Shirin Nikaein Towfighian
Economists and policymakers often warn of the dangers of direct central bank financing of governments, and history provides no shortage of cautionary tales. Many hyperinflation episodes have been associated with central bank financing of government debt: Weimar Germany (1922–23), Hungary (1945–46), Greece (1941–45), and Latin America during the 1980s debt crisis, to name a few. In recognition of the economic risks, many countries impose legal limits on central bank lending to government, specified in their central bank legislation.
In the wake of the COVID-19 pandemic, government borrowing from their central banks to finance deficits or debt has returned to the forefront of the policy debate as many countries face the challenge of additional budgetary pressure in an environment of high debt. Yet there has been limited empirical research on the incidence, magnitude, and impact of central bank financing of government deficits beyond the most extreme episodes of hyperinflation. Instead studies of central bank government relations have tended to focus on the much broader question of central bank independence.
In sub-Saharan Africa unsustainable fiscal deficit financing by central banks has been a particularly pressing problem and led to stark episodes of hyperinflation in Angola, the Democratic Republic of the Congo, and Zimbabwe. The incidence of central bank lending to government has also been much higher in the region than elsewhere (Figure 1), amounting to 2 percent of GDP on average during 2001– 17, compared with less than ½ percent in other regions. Strikingly, in four sub-Saharan African countries, this ratio exceeded 10 percent of GDP. And after declining in the first part of the past decade, it has started to pick up again since 2014, coinciding with a rise in deficits and debt.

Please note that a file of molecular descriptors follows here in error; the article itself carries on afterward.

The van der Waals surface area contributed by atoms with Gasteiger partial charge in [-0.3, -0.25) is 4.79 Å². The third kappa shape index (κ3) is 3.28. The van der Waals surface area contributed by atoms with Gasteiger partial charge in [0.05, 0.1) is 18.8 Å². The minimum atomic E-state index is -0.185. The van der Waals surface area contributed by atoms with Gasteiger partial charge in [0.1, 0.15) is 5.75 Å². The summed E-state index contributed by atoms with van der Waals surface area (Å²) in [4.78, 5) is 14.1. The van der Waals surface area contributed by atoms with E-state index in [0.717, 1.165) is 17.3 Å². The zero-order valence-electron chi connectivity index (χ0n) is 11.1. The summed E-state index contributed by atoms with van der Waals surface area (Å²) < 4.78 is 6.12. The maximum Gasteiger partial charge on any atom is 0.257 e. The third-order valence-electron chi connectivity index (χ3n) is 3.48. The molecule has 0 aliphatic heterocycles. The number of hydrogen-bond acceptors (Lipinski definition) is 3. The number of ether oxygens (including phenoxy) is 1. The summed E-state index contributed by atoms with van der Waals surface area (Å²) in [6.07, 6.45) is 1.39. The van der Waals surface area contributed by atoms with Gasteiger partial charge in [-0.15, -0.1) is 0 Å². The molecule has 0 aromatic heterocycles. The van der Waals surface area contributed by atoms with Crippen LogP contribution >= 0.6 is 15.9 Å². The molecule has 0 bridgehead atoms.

Because of the prevalence of central bank lending to government in sub-Saharan Africa, the question of whether (or how much) to restrict it has been a prominent feature of debates on central bank reform. Moreover, COVID-19 has renewed pressure on some central banks to permit direct financing of government as financing constraints have started to bite. To take a step toward filling the gap in the literature on these questions, recent IMF research revisits the evidence for central bank lending to government for fiscal purposes and its macroeconomic impact in the two decades prior to the onset of the current crisis. The study seeks to answer three main questions: